I snapped those books shut. Obviously, this wasn’t the place to find information. I shoved the book back and practically ran out of the store, trashing my tea on the way. Past the books that help parents deal with the diagnosis of their children, past self help books, past action or mystery novels that would take my mind off my situation. I needed to go home. I needed to hold my 18 month old son and feel normal for five minutes without this crushing weight on my chest.

The drive home was the worst. Thankfully, I had run out of tears and was simply driving with moist eyes and a numb body.

I clicked my driving playlist. Some random music that I could sing along to and relax to. A couple songs came on that have always spoken to my soul.

“Forever” by Kari Jobe

“Oceans” by Hillsong United

“Lord, I Need You” by Matt Maher

I wasn’t feeling very close to God at these particular moments. He felt a million miles away. But every one of these songs spoke to me in a way I hadn’t been ministered to. I felt their convictions deep in my soul and my heart ached from Him reaching out to hold it. He held my heart in His hand and I was terrified He was going to crush it. I should have known better but I ignored it. I was feeling betrayed and wasn’t done pitying my situation yet. He offered peace and I counter offered control. Give me control and fix my baby, God. I’ll follow you then. Tell me at that next appointment that I don’t have to worry anymore.

He declined my offer. Thats not what He wanted from me.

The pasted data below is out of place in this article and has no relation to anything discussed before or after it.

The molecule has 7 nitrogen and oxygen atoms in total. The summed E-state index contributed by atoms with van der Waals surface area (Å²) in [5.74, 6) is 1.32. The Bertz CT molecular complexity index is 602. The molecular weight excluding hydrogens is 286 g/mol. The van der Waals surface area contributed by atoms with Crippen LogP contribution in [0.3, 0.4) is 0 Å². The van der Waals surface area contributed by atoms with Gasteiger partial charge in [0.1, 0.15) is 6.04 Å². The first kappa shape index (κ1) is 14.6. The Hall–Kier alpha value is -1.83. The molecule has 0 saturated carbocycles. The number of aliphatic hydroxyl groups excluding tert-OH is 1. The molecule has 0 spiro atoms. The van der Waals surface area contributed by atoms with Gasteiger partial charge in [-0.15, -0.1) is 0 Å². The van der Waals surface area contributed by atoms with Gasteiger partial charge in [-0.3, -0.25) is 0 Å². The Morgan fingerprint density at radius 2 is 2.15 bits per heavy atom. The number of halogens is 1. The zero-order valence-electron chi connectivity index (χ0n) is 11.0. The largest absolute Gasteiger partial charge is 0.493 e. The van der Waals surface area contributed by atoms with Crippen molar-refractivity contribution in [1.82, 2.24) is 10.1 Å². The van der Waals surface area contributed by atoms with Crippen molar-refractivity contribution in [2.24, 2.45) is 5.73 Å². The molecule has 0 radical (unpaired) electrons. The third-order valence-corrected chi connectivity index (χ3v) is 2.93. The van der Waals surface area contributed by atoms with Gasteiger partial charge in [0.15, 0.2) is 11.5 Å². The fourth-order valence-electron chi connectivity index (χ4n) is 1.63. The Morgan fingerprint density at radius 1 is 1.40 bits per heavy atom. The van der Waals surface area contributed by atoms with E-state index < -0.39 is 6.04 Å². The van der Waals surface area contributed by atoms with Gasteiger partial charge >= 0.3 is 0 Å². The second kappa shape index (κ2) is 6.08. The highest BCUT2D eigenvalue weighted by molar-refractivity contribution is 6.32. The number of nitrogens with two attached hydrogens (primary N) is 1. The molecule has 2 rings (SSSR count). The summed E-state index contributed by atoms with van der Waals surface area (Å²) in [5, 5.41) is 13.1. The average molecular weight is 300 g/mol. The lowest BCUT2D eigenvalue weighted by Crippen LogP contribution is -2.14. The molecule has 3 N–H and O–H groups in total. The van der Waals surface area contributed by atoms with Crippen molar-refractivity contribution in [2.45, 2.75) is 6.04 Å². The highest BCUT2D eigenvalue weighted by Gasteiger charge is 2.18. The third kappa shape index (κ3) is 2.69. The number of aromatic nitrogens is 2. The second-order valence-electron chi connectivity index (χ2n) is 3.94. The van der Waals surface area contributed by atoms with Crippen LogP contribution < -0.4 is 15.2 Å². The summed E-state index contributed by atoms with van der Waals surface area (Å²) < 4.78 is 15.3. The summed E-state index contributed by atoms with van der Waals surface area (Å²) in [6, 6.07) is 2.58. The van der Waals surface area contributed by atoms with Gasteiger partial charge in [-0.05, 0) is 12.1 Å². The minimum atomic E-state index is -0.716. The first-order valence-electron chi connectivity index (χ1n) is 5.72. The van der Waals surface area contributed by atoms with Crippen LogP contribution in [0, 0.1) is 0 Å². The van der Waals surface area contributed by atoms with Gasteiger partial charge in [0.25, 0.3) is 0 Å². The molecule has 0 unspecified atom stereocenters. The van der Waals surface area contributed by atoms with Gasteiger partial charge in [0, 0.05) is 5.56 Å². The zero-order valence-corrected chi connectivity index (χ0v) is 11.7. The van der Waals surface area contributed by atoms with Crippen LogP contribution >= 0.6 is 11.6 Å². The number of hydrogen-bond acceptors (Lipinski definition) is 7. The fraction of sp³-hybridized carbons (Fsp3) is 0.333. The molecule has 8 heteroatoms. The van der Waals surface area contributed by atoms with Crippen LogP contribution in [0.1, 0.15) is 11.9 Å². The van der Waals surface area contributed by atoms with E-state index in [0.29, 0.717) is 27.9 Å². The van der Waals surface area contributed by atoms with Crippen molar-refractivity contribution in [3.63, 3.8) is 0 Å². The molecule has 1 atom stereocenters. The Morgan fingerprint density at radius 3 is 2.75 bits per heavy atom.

I cried to my mom everything that happened. She held me and we cried together. At this point it was a miracle there were tears left in my body. My spirit was so totally broken. I knew 12 weeks was technically past the largest percentage of miscarriages, but there was nothing to keep my babies alive. One wrong move and they would die, slowly at first, stripping them of their blood supply and damaging their organs beyond repair, then they would pass away. I would have no idea why or when. The only indicator was movement and at this stage of pregnancy I wasn’t feeling any, I had nothing to reassure me.

On top of that one of my babies wouldn’t likely live. I had to let them know my final decision about abortion quickly. I told them in the office that it wasn’t an option for me, but they told me I had four weeks to think it over and see what the sonogram showed. If there was brain matter there was a certainty of some sort of permanent disability, most likely vision related because of the location of the defect.

I went over and over it out loud with my mom. How could this have happened?  What did I do wrong during this pregnancy? Why would God ask me to suffer this? Hadn’t I been studying my Bible lately? I had a wonderful support group of fellow Christian moms who met weekly to discuss God oriented parenting. They gave me strength and courage to raise my son right. What else was He asking for in my life?

Gavin came home and we discussed it at length. He was just as devastated as I was. I was simply thinking of my tiny baby not being able to function. He was thinking of his child never knowing the joys of life. We agreed that under no circumstances would we consider abortion. We weren’t sure of what was ahead but that was not an option. God had given us this baby and we would see it through until He called our sweet baby home.

We prayed for a good hour about what would be required from us. I remember crying during most of that. We prayed most of all that God’s will be the path we chose. We knew He asked something difficult and wanted His all encompassing peace to fill our lives. I don’t know how, but I fell asleep that night. The most restful sleep I had felt in a while.